Tri-Village News

Schools work to match technology, students' needs


A new process has been put into place to help a team of Grandview Heights City School District technology specialists and instructors who work with special-needs students determine whether an assistive technology device is beneficial and necessary for a student.

Team members presented an overview of the system they have developed at the school board's April 16 meeting.

The key is determining whether a device is necessary in order to provide a student with independence and success in the school environment, said Nancy Schott, director of pupil services.

The district applied and was accepted for training through an Educational Service Center program, Schott said.

In the district's procedure, the first step is for a staff member to fill out a referral form stating a child has needs that can't be met but that may be helped with technology, said Sarah Louters, occupational therapist at Stevenson Elementary School and Edison Intermediate-Middle School.

After the referral "we will perform an evaluation ... that is meant to be holistic but also student-specific," she said.

The evaluation could include assessments of such factors as fine and gross motor control, seating and positioning, mobility and access, communication and language, vision and hearing, cognition and academic performance, Louters said.

The team then will consider devices that might be helpful for the student, she said.

"We try the (selected) device (to) determine if it is the best fit for the student," Louters said.

Once a device is selected, "it's brought in to the district like any instructional technology," said Marc Alter, the district's instructional technology specialist team leader.

The technology specialists will preview the proposed device and work with the special-needs team to maximize the device's potential, he said.

"We meet with the intervention specialists to go over how to use the device and the best method for measuring (the positive impact on a student)," high school technology coordinator Tammy Segraves said.

As part of its training at the service center, the team had to conduct two case studies with students, Stevenson speech teacher Susan Gafford said.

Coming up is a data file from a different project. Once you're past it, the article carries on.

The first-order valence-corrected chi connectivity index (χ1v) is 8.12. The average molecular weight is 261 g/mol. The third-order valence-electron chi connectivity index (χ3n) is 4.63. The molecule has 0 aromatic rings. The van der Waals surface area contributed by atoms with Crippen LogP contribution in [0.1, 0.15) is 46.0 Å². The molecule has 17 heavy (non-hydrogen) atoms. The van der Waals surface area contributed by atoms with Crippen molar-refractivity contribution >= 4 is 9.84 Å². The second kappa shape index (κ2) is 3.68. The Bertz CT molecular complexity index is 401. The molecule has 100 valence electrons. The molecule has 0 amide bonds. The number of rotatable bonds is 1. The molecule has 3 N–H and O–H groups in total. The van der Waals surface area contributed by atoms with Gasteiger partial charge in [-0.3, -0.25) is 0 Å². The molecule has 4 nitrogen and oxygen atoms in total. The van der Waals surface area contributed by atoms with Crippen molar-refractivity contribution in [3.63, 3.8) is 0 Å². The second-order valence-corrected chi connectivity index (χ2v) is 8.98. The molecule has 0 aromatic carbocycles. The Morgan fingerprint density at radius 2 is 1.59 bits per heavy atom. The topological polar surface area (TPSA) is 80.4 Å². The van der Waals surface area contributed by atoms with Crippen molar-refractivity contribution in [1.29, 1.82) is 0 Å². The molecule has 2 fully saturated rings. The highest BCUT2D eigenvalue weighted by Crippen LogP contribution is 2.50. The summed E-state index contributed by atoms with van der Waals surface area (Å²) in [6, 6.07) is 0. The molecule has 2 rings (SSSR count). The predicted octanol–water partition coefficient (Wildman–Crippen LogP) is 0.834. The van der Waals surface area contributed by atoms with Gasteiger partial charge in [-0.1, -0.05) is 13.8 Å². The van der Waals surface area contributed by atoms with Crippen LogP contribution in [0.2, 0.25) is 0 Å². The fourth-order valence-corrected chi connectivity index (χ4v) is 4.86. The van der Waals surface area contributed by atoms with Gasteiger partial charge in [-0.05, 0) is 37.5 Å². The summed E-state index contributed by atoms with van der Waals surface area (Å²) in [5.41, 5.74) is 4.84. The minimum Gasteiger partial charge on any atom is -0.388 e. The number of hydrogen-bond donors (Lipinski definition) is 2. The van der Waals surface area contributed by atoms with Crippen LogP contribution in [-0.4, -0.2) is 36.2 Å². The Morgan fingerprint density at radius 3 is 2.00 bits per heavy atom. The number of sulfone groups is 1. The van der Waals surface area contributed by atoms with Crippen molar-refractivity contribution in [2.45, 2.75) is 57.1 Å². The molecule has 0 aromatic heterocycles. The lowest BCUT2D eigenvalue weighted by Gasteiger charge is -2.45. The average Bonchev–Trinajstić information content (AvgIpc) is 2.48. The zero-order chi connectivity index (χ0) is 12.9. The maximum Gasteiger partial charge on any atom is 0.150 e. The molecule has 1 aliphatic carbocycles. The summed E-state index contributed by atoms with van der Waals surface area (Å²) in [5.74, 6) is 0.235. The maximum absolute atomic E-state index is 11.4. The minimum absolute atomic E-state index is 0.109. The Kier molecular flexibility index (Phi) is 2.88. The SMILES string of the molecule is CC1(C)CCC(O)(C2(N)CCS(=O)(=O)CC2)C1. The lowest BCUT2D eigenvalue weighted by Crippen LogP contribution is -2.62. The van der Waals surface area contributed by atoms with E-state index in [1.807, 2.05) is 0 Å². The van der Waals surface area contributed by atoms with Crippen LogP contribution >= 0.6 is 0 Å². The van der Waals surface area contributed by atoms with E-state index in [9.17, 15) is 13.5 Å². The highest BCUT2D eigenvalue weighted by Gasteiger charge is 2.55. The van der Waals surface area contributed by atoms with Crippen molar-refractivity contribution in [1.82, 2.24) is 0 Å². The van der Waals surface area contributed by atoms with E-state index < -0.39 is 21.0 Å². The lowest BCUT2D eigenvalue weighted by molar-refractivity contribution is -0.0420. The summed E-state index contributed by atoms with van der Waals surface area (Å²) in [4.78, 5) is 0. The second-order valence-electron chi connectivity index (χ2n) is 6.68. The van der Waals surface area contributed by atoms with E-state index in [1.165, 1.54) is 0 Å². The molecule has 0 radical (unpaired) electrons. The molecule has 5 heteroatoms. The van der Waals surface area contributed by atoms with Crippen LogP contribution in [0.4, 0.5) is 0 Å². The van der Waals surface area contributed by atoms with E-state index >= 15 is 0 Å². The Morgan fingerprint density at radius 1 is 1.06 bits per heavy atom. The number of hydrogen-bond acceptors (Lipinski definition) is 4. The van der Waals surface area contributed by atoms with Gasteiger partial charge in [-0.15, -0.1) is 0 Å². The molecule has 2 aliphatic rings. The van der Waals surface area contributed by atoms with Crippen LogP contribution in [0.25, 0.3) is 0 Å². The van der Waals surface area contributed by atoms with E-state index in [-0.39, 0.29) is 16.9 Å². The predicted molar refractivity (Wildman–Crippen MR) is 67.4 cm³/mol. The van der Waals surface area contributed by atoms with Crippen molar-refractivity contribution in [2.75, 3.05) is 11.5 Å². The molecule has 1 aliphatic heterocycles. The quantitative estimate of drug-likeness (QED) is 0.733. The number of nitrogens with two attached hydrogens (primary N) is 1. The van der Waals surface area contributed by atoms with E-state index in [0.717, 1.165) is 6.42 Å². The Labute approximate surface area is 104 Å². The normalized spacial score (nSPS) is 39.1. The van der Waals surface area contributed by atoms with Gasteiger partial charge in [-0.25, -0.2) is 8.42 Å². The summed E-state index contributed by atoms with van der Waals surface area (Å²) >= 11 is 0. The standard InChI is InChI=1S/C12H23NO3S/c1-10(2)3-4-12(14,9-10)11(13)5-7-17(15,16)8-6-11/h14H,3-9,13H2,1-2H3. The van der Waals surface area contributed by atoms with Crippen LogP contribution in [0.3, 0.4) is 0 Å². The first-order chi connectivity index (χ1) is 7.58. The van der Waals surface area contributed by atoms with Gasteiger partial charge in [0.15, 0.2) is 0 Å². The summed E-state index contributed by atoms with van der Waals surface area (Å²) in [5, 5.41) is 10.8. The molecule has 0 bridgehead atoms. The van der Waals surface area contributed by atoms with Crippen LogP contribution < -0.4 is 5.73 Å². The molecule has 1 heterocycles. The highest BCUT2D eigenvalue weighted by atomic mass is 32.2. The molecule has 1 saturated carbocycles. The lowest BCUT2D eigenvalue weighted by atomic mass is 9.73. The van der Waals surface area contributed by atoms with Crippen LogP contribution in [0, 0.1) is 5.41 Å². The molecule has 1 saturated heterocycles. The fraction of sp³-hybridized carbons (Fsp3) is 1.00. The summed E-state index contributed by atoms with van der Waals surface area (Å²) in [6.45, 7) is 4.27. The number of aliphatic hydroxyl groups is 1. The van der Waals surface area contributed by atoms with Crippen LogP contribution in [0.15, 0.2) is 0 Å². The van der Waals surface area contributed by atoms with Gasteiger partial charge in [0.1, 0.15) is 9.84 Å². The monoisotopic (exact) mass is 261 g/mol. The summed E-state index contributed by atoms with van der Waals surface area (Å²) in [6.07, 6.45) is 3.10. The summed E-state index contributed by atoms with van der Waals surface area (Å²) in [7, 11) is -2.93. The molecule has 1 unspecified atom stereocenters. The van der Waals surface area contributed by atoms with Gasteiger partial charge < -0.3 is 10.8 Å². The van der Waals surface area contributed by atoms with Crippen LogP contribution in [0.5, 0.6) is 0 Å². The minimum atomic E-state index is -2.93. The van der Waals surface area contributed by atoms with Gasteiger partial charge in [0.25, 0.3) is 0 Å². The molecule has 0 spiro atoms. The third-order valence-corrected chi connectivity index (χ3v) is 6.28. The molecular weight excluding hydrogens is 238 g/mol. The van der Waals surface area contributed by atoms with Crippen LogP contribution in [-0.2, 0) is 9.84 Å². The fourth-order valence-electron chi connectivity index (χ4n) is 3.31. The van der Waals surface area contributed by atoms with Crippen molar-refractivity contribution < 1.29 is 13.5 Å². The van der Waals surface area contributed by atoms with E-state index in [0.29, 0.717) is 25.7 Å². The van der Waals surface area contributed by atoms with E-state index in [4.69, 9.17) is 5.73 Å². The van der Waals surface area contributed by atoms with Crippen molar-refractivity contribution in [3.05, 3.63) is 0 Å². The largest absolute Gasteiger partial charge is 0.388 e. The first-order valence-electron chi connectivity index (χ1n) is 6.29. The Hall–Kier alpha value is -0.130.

The first involved a third-grade student with autism who has difficulty communicating, especially with written language, she said.

The team chose to use PixWriter, a word-processing program that displays a combination of speech, text and images as a student writes, Gafford said.

Before the device was given to the student, he was writing 44 words during a given time period, she said. The next day, using PixWriter, the student wrote 87 words during the same amount of time; on the second sample, he wrote 119 words.

But as he got used to using the device, the number of words began to fall, down to 49 during the ninth sample, Gafford said.

"Our conclusion was that with this particular student, he liked using (the device) but it was not a necessity" for him, she said.

The other trial involved a fourth-grader with Phelan-McDermid syndrome, a genetic disorder that makes it difficult for people to understand what he is saying, Edison Intervention Specialist Alex Beekman said.

The student also has poor motor control and behavioral issues resulting from his frustration with not being understood, he said.

Proloquo2Go was selected for the student, which is an alternative and augmentative communication application for Apple devices, Beekman said.

The student "did not want to use it," Edison Intervention Specialist Sara Karl said, adding he could not pull up images fast enough to communicate what he was trying to say.

Although neither of the trial cases proved successful in matching the student with a device, the process in place is still valuable, because "it gives us an opportunity to be very objective as to whether or not (a device) works" for a student, Schott said.